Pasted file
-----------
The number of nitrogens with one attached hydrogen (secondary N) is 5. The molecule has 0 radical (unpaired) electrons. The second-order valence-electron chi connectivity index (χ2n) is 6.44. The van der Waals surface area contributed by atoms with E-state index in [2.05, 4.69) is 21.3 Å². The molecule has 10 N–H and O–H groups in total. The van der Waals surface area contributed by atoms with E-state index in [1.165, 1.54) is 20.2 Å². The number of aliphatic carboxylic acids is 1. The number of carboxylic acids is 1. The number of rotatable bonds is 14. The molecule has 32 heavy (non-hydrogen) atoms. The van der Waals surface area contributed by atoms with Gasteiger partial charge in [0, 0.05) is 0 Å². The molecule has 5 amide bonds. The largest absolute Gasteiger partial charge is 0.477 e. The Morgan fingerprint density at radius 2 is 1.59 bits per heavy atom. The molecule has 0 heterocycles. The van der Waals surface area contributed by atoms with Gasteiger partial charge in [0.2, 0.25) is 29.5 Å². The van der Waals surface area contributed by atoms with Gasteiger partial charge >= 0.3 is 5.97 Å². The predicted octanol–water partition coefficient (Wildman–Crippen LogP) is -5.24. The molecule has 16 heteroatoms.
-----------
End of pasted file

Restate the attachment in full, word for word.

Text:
The number of nitrogens with one attached hydrogen (secondary N) is 5. The molecule has 0 radical (unpaired) electrons. The second-order valence-electron chi connectivity index (χ2n) is 6.44. The van der Waals surface area contributed by atoms with E-state index in [2.05, 4.69) is 21.3 Å². The molecule has 10 N–H and O–H groups in total. The van der Waals surface area contributed by atoms with E-state index in [1.165, 1.54) is 20.2 Å². The number of aliphatic carboxylic acids is 1. The number of carboxylic acids is 1. The number of rotatable bonds is 14. The molecule has 32 heavy (non-hydrogen) atoms. The van der Waals surface area contributed by atoms with Gasteiger partial charge in [0, 0.05) is 0 Å². The molecule has 5 amide bonds. The largest absolute Gasteiger partial charge is 0.477 e. The Morgan fingerprint density at radius 2 is 1.59 bits per heavy atom. The molecule has 0 heterocycles. The van der Waals surface area contributed by atoms with Gasteiger partial charge in [0.2, 0.25) is 29.5 Å². The van der Waals surface area contributed by atoms with Gasteiger partial charge >= 0.3 is 5.97 Å². The predicted octanol–water partition coefficient (Wildman–Crippen LogP) is -5.24. The molecule has 16 heteroatoms.